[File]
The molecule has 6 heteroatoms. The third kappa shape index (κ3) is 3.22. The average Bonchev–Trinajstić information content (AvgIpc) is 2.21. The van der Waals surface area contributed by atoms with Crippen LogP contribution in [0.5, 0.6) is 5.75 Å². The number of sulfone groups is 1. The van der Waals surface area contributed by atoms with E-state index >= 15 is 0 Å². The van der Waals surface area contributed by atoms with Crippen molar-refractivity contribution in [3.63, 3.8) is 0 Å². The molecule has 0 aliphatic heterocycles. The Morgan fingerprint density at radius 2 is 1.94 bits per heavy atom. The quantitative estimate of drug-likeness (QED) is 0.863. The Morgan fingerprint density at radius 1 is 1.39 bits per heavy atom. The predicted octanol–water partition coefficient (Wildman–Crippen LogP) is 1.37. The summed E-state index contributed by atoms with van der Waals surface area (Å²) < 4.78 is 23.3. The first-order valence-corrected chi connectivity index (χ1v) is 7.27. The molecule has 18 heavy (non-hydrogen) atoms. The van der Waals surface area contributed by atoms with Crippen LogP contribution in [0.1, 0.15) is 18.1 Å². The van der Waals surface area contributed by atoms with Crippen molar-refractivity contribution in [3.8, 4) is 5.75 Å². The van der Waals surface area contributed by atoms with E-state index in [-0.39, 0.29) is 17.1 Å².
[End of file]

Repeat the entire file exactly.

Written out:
The molecule has 6 heteroatoms. The third kappa shape index (κ3) is 3.22. The average Bonchev–Trinajstić information content (AvgIpc) is 2.21. The van der Waals surface area contributed by atoms with Crippen LogP contribution in [0.5, 0.6) is 5.75 Å². The number of sulfone groups is 1. The van der Waals surface area contributed by atoms with E-state index >= 15 is 0 Å². The van der Waals surface area contributed by atoms with Crippen molar-refractivity contribution in [3.63, 3.8) is 0 Å². The molecule has 0 aliphatic heterocycles. The Morgan fingerprint density at radius 2 is 1.94 bits per heavy atom. The quantitative estimate of drug-likeness (QED) is 0.863. The Morgan fingerprint density at radius 1 is 1.39 bits per heavy atom. The predicted octanol–water partition coefficient (Wildman–Crippen LogP) is 1.37. The summed E-state index contributed by atoms with van der Waals surface area (Å²) < 4.78 is 23.3. The first-order valence-corrected chi connectivity index (χ1v) is 7.27. The molecule has 18 heavy (non-hydrogen) atoms. The van der Waals surface area contributed by atoms with Crippen LogP contribution in [0.1, 0.15) is 18.1 Å². The van der Waals surface area contributed by atoms with Crippen molar-refractivity contribution in [3.8, 4) is 5.75 Å². The van der Waals surface area contributed by atoms with E-state index in [-0.39, 0.29) is 17.1 Å².